Sadly, the father’s response was not proactive, but reactionary, whereby he forthwith began to scold his son’s careless action that led to the embarrassing mess that now lay before them. Hanging his head in shame, the young boy covered his face with his hands as his father—who made no moves to clean up the mess—continued to stealthily communicate his disapproval of his son's carelessness.
Armed with a roll of paper towels, Jordan leapt proactively to the scene and began cleaning up the mess. And boy did he clean up the mess! By the time he was done, there was not the slightest drop or streak of liquid remaining. All the while, the father of the little boy continued to stand idly by reactively watching Jordan work.
As Jordan was mopping up the last few drops of spilled drink, an elderly man walked by with pizza in one hand and his paper cup in the other. Losing his balance slightly, the man squeezed the top of his full cup, causing the upper contents of his drink to spill all over the floor, making another mess to cover half again the space of the sizable spill Jordan had just finished fixing.
Undaunted, Jordan unflinchingly turned his full attention and energy toward the second mess with the same passion, enthusiasm, focus, and dedication as he had the first spill. As I sat watching all this (I could have helped myself, but was busy holding my toddler son on my lap), I became so impressed with Jordan, that after he had finished his work, I called him over to where I was sitting. After commending him for his fine cleaning job, I asked him if I could take his picture and include it in a blog I planned to write and publish about his simple, yet heroic actions. I also asked him for his e-mail address so I could send him a copy of my article after it was published.
Very professionally, he explained I could not take his picture because he was representing Costco in an official uniform, and would have to get permission from his supervisors to do so. Not wanting to embarrass him (I think he was already a bit weirded out by my unorthodox requests), I did not press the issue any further. I was, however, further impressed by his humble reply to my offer. He simply said: “It’s okay; I don’t do what I do for credit or attention. I am just doing my job.” Then he modestly added, “Thanks, though.”
While I am probably publishing this at Jordan’s chagrin, and while I do not have a picture of this fine young man to accompany the piece as I would have liked, I could not keep from doing what I could to honor the simple, yet spectacular, actions of this extraordinary, ordinary  young self-action leader. Thank you, Jordan, for your example of what SAL means in the most common of circumstances, and for proceeding honorably in your work without seeking for any credit or public adulation for your good works.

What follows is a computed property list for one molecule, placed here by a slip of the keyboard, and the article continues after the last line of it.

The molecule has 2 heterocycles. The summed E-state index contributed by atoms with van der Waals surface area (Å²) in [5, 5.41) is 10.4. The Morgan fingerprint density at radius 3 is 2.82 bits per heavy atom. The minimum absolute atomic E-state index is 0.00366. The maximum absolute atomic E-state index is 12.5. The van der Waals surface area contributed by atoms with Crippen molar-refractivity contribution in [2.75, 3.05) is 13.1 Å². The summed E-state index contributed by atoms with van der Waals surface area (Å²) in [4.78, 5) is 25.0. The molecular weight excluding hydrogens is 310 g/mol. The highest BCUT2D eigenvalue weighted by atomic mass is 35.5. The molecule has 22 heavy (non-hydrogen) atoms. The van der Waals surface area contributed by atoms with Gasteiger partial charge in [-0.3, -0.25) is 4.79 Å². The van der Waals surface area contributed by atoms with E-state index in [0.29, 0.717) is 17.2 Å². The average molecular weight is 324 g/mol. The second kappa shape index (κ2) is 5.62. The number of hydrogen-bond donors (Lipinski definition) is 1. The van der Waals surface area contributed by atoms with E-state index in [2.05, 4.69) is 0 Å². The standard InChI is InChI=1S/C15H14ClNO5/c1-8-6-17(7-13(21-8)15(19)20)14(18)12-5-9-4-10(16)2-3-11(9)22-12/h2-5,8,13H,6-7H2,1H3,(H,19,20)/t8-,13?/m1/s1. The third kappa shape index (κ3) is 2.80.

In a sense, it is sad that such a simple act of "doing one's job" came across to me as being so unusual--even spectacular. It is a sign of how relatively rare such actions often are in this world. It often seems a diminishing few individuals exhibit the kind of stellar Self-Action Leadership that Jordan did during his shift at Costco yesterday.
I remember a few years ago spilling something on the floor of an In-N-Out fast food restaurant. Maybe it is just my OCD, but it is unthinkable for me to make such a blunder without taking responsibility for my mistake. Grabbing a handful of napkins, I proceeded to clean up the mess I had made. An older gentlemen, who, unbeknownst to me, had noticed my actions, remarked to me with a wistful sense of sadness, "Wow, it is rare these days to see someone actually clean up after themselves." His comment made me feel sad.
From the floors of Costco to Costco's executive suites in Seattle, we need more self-action leaders. From the trenches of Iraq and Afghanistan to the plush offices of Generals and Admirals in Washington, we need more self-action leaders. From the high rises of Manhattan to the back alleys of Brooklyn, we need more self-action leaders. From children on the playground to principles and professors in classrooms and administrative offices, we need more self-action leaders. From the local voting booth to Governor's mansions, Capitol Hill, the Oval Office—and everywhere in between—we need more self-action leaders, and we need them badly.
Costco's CEO -- W. Craig Jelinek -- expects of himself and his entire executive team in Issaquah, Washington.
Invest this same kind of energy and quality in their work--no matter what that work might be--and to perform it as if you were composing some masterful piece of literature, creating some genius piece of art, or designing some state-of-the art physical structure. Jordan is a young man who is destined for greater things. Here is truly a young man who has embraced the challenge laid down for all humanity by the great Dr. Martin Luther King, Jr.
“If a man is called to be a streetsweeper, he should sweep streets even as Michaelangelo painted, or Beethoven composed music or Shakespeare wrote potery. He should sweep streets so well that all the hosts of heaven and earth will pause to say, ‘Here lived a great streetsweeper who did his job well.’"
About the Author
|Dr. Jordan R. Jensen|
To buy Jordan's new book, click HERE.
 Rice, C. (2010). Extraordinary, Ordinary People.